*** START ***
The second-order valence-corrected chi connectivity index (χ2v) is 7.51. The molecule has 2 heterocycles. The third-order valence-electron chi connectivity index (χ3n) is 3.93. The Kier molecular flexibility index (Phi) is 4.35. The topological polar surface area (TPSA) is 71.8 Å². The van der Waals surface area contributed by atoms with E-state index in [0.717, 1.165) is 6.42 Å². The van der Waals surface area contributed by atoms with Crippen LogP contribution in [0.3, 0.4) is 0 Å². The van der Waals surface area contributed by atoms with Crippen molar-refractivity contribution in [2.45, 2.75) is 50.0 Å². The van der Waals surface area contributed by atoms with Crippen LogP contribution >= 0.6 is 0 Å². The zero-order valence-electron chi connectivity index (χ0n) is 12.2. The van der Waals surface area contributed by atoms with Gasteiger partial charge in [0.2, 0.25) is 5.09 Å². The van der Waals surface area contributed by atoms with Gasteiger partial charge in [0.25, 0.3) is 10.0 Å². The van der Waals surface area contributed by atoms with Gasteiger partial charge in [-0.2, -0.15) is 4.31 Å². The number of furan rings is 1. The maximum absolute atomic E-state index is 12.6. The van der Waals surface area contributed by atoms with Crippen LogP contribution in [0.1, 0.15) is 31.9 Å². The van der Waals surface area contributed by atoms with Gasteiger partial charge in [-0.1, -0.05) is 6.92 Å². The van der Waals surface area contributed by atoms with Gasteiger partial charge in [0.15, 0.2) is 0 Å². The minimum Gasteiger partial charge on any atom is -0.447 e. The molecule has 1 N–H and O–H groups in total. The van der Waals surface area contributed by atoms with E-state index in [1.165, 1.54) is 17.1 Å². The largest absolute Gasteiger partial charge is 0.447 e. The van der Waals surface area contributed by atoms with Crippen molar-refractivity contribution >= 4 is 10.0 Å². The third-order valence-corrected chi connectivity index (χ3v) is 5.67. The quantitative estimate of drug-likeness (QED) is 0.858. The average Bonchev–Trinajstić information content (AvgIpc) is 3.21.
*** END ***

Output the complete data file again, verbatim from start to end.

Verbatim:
The second-order valence-corrected chi connectivity index (χ2v) is 7.51. The molecule has 2 heterocycles. The third-order valence-electron chi connectivity index (χ3n) is 3.93. The Kier molecular flexibility index (Phi) is 4.35. The topological polar surface area (TPSA) is 71.8 Å². The van der Waals surface area contributed by atoms with E-state index in [0.717, 1.165) is 6.42 Å². The van der Waals surface area contributed by atoms with Crippen LogP contribution in [0.3, 0.4) is 0 Å². The van der Waals surface area contributed by atoms with Crippen molar-refractivity contribution in [2.45, 2.75) is 50.0 Å². The van der Waals surface area contributed by atoms with Crippen LogP contribution >= 0.6 is 0 Å². The zero-order valence-electron chi connectivity index (χ0n) is 12.2. The van der Waals surface area contributed by atoms with Gasteiger partial charge in [0.2, 0.25) is 5.09 Å². The van der Waals surface area contributed by atoms with Gasteiger partial charge in [0.25, 0.3) is 10.0 Å². The van der Waals surface area contributed by atoms with Gasteiger partial charge in [-0.2, -0.15) is 4.31 Å². The number of furan rings is 1. The maximum absolute atomic E-state index is 12.6. The van der Waals surface area contributed by atoms with Crippen LogP contribution in [0.1, 0.15) is 31.9 Å². The van der Waals surface area contributed by atoms with Gasteiger partial charge in [-0.1, -0.05) is 6.92 Å². The van der Waals surface area contributed by atoms with Gasteiger partial charge in [0.15, 0.2) is 0 Å². The minimum Gasteiger partial charge on any atom is -0.447 e. The molecule has 1 N–H and O–H groups in total. The van der Waals surface area contributed by atoms with E-state index in [1.165, 1.54) is 17.1 Å². The largest absolute Gasteiger partial charge is 0.447 e. The van der Waals surface area contributed by atoms with Crippen molar-refractivity contribution >= 4 is 10.0 Å². The third-order valence-corrected chi connectivity index (χ3v) is 5.67. The quantitative estimate of drug-likeness (QED) is 0.858. The average Bonchev–Trinajstić information content (AvgIpc) is 3.21.